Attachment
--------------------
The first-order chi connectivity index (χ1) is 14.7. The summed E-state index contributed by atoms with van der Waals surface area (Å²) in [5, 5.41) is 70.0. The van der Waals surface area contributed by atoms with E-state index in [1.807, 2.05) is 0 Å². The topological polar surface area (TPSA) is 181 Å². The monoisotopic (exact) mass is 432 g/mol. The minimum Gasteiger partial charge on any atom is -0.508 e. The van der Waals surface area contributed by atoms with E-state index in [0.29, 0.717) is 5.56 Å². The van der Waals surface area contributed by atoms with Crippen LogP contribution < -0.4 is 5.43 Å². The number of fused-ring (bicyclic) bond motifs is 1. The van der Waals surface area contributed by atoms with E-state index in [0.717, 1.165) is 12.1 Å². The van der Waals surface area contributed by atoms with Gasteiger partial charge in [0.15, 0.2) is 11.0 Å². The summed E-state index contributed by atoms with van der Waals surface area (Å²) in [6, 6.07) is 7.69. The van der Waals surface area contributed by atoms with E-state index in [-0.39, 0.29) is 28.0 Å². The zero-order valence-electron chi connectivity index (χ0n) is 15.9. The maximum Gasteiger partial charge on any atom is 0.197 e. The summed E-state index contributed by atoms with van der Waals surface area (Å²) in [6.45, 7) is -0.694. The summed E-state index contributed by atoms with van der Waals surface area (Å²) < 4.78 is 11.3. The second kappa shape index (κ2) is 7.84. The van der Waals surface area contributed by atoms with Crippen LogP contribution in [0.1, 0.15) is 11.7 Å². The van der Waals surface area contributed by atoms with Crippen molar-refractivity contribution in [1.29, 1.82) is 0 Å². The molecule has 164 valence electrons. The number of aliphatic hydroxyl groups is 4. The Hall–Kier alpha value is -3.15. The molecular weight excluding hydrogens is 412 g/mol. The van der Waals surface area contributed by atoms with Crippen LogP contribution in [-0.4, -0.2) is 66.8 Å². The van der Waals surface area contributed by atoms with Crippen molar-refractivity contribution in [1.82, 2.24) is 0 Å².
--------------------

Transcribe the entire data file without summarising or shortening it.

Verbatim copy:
The first-order chi connectivity index (χ1) is 14.7. The summed E-state index contributed by atoms with van der Waals surface area (Å²) in [5, 5.41) is 70.0. The van der Waals surface area contributed by atoms with E-state index in [1.807, 2.05) is 0 Å². The topological polar surface area (TPSA) is 181 Å². The monoisotopic (exact) mass is 432 g/mol. The minimum Gasteiger partial charge on any atom is -0.508 e. The van der Waals surface area contributed by atoms with E-state index in [0.29, 0.717) is 5.56 Å². The van der Waals surface area contributed by atoms with Crippen LogP contribution < -0.4 is 5.43 Å². The number of fused-ring (bicyclic) bond motifs is 1. The van der Waals surface area contributed by atoms with E-state index in [0.717, 1.165) is 12.1 Å². The van der Waals surface area contributed by atoms with Gasteiger partial charge in [0.15, 0.2) is 11.0 Å². The summed E-state index contributed by atoms with van der Waals surface area (Å²) in [6, 6.07) is 7.69. The van der Waals surface area contributed by atoms with E-state index in [-0.39, 0.29) is 28.0 Å². The zero-order valence-electron chi connectivity index (χ0n) is 15.9. The maximum Gasteiger partial charge on any atom is 0.197 e. The summed E-state index contributed by atoms with van der Waals surface area (Å²) in [6.45, 7) is -0.694. The summed E-state index contributed by atoms with van der Waals surface area (Å²) < 4.78 is 11.3. The second kappa shape index (κ2) is 7.84. The van der Waals surface area contributed by atoms with Crippen LogP contribution in [0.1, 0.15) is 11.7 Å². The van der Waals surface area contributed by atoms with Crippen molar-refractivity contribution in [1.29, 1.82) is 0 Å². The molecule has 164 valence electrons. The number of aliphatic hydroxyl groups is 4. The Hall–Kier alpha value is -3.15. The molecular weight excluding hydrogens is 412 g/mol. The van der Waals surface area contributed by atoms with Crippen LogP contribution in [-0.4, -0.2) is 66.8 Å². The van der Waals surface area contributed by atoms with Crippen molar-refractivity contribution in [1.82, 2.24) is 0 Å².